The "Mortal Kombat" video games are full of iconic lines, many of which found their way into the recently released live-action film adaptation. Declarations like "Fatality" and "Flawless victory" were worked into the movie’s script to give fans of the games a few cheeky nods and winks.
Throughout the film, there are also a plethora of lines that contain subtle references, nods to character backstories, and even bits of possible foreshadowing of things yet to come in the burgeoning film franchise. Whether you’re a superfan of the games or a total newbie, there are likely a few of these meaningful chunks of dialogue that went over your head. Considering how many Easter eggs there are to keep track of in the film, that’s pretty understandable.
Here are the lines in "Mortal Kombat" that have a deeper meaning than first meets the eye. And although we loved Kano’s (Josh Lawson) MC Hammer and "Harry Potter" references, we’re going to stick to the ones that have a little more significance to the story.
Scorpio and Sub-Zero’s beef isn’t just about them
One of the central narrative arcs in the "Mortal Kombat" movie is the rivalry between Hanzo Hasashi aka Scorpion (Hiroyuki Sanada) and Bi-Han aka Sub-Zero (Joe Taslim). The film opens with Bi-Han killing Hanzo’s entire clan, family, and then the man himself. Before he does, Bi-Han says, "This day has been a long time coming … the end of your bloodline. Your mighty clan, the Shirai Ryu, have been exterminated by me."
With this line, the movie is fast-tracking the backstory of Scorpion and Sub-Zero’s clans and their long simmering blood-feud. In the world of the games, this story is rich with detail. The Shirai Ryu clan itself is actually an offshoot from Sub-Zero’s, called the Lin Kuei, which began when a member defected and started amassing their own followers. The Lin Kuei did not take this defection lightly and made it their mission to wipe the new Shirai Ryu clan out of existence. Hence, Sub-Zero’s bloody mission.
Considering this is just one of several storylines in the movie, keeping the details light makes sense. However, Scorpion and Sub-Zero’s rivalry goes far deeper than the two men’s personal hatred for one another.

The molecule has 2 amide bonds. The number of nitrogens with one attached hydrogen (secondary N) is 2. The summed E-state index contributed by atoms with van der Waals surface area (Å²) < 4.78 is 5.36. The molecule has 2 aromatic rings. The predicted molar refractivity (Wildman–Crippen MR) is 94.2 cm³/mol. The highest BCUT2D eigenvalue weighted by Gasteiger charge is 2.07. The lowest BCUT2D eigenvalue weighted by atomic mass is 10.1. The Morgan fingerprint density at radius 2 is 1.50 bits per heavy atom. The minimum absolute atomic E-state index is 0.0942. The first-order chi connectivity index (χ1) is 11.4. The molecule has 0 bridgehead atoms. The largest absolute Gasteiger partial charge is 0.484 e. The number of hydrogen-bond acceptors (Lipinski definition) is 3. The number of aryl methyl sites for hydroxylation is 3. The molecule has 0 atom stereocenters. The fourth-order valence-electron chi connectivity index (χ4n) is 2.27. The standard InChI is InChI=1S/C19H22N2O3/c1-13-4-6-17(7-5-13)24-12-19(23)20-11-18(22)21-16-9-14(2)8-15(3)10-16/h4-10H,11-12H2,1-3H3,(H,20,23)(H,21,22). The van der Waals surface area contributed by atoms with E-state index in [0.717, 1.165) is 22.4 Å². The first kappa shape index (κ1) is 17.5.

Eddie Tobias isn’t a real MMA fighter, but that doesn’t mean the name isn’t significant
Cole Young (Lewis Tan), the once successful MMA fighter who now can’t win a match, is a character who was invented for the movie and serves as the audience’s way into the story. He’s first approached about the Mortal Kombat tournament by Major Jax Briggs (Mehcad Brooks) after an unsuccessful fight. However, despite the fact that we just saw Cole take a pretty decisive L, Jax refers to him as "The man that took the belt from Eddie Tobias."
The line is delivered in a manner that is clearly meant to make it seem like Eddie Tobias is a formidable MMA fighter, and the fact that Cole once robbed him of a title means he was much more successful in his younger years. But that’s besides the point. The name itself is also meant to be a loving reference to Ed Boon and John Tobias, the developers who are credited with creating the first "Mortal Kombat" game and birthing the franchise.
Who are the Elder Gods?
Another deep concept that gets a cursory mention in the movie is that of the Elder Gods. When Shang Tsung (Chin Han) is preparing to assassinate the Earthrealm warriors, Mileena (Sisi Stringer) pushes back by asking, "What of Lord Raiden? If he discovers we’re breaking rules set in stone by the Elder Gods."